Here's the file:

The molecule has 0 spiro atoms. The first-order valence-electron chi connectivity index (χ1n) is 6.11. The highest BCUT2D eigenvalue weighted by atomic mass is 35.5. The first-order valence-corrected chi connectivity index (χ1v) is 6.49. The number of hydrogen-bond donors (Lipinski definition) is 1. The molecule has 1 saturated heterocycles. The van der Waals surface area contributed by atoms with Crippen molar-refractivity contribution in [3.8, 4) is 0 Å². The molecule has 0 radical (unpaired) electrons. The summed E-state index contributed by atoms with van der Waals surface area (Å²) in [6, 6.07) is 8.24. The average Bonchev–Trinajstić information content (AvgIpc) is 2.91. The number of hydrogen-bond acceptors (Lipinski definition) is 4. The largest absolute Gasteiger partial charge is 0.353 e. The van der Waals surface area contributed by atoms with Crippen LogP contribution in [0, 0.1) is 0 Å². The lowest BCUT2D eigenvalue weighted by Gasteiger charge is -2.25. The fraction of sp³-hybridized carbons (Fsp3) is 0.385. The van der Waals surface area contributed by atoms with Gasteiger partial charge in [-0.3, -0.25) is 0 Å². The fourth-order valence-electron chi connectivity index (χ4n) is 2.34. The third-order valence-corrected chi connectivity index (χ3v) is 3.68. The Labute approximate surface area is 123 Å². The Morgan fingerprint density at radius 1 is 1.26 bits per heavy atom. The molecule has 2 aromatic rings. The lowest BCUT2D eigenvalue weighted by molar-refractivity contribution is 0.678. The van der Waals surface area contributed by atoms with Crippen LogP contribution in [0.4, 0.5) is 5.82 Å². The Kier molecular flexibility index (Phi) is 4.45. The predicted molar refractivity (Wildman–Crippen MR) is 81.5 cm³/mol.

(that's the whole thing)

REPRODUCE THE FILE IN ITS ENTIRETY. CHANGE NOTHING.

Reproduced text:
The molecule has 0 spiro atoms. The first-order valence-electron chi connectivity index (χ1n) is 6.11. The highest BCUT2D eigenvalue weighted by atomic mass is 35.5. The first-order valence-corrected chi connectivity index (χ1v) is 6.49. The number of hydrogen-bond donors (Lipinski definition) is 1. The molecule has 1 saturated heterocycles. The van der Waals surface area contributed by atoms with Crippen molar-refractivity contribution in [3.8, 4) is 0 Å². The molecule has 0 radical (unpaired) electrons. The summed E-state index contributed by atoms with van der Waals surface area (Å²) in [6, 6.07) is 8.24. The average Bonchev–Trinajstić information content (AvgIpc) is 2.91. The number of hydrogen-bond acceptors (Lipinski definition) is 4. The largest absolute Gasteiger partial charge is 0.353 e. The van der Waals surface area contributed by atoms with Crippen LogP contribution in [0, 0.1) is 0 Å². The lowest BCUT2D eigenvalue weighted by Gasteiger charge is -2.25. The fraction of sp³-hybridized carbons (Fsp3) is 0.385. The van der Waals surface area contributed by atoms with Gasteiger partial charge in [-0.3, -0.25) is 0 Å². The fourth-order valence-electron chi connectivity index (χ4n) is 2.34. The third-order valence-corrected chi connectivity index (χ3v) is 3.68. The Labute approximate surface area is 123 Å². The Morgan fingerprint density at radius 1 is 1.26 bits per heavy atom. The molecule has 2 aromatic rings. The lowest BCUT2D eigenvalue weighted by molar-refractivity contribution is 0.678. The van der Waals surface area contributed by atoms with Crippen LogP contribution in [0.4, 0.5) is 5.82 Å². The Kier molecular flexibility index (Phi) is 4.45. The predicted molar refractivity (Wildman–Crippen MR) is 81.5 cm³/mol.